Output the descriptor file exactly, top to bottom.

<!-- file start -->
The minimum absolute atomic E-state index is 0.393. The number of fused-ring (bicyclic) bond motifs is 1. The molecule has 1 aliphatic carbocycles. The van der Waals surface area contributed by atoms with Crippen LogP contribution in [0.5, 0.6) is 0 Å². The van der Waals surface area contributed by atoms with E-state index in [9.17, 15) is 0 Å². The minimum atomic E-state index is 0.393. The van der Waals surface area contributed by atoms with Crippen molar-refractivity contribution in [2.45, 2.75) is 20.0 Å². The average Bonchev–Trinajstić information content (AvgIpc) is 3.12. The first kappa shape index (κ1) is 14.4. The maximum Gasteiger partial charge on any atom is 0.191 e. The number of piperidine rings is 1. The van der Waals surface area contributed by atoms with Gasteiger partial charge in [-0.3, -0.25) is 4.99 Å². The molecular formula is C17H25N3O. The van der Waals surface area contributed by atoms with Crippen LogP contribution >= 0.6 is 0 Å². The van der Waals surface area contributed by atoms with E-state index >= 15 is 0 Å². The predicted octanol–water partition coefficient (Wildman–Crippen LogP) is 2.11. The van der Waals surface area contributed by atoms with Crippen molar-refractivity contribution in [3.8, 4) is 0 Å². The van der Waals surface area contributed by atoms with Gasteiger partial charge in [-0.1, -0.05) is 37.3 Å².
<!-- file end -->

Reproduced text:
The minimum absolute atomic E-state index is 0.393. The number of fused-ring (bicyclic) bond motifs is 1. The molecule has 1 aliphatic carbocycles. The van der Waals surface area contributed by atoms with Crippen LogP contribution in [0.5, 0.6) is 0 Å². The van der Waals surface area contributed by atoms with E-state index in [9.17, 15) is 0 Å². The minimum atomic E-state index is 0.393. The van der Waals surface area contributed by atoms with Crippen molar-refractivity contribution in [2.45, 2.75) is 20.0 Å². The average Bonchev–Trinajstić information content (AvgIpc) is 3.12. The first kappa shape index (κ1) is 14.4. The maximum Gasteiger partial charge on any atom is 0.191 e. The number of piperidine rings is 1. The van der Waals surface area contributed by atoms with Gasteiger partial charge in [-0.3, -0.25) is 4.99 Å². The molecular formula is C17H25N3O. The van der Waals surface area contributed by atoms with Crippen LogP contribution >= 0.6 is 0 Å². The van der Waals surface area contributed by atoms with E-state index >= 15 is 0 Å². The predicted octanol–water partition coefficient (Wildman–Crippen LogP) is 2.11. The van der Waals surface area contributed by atoms with Crippen molar-refractivity contribution in [3.8, 4) is 0 Å². The van der Waals surface area contributed by atoms with Gasteiger partial charge in [-0.1, -0.05) is 37.3 Å².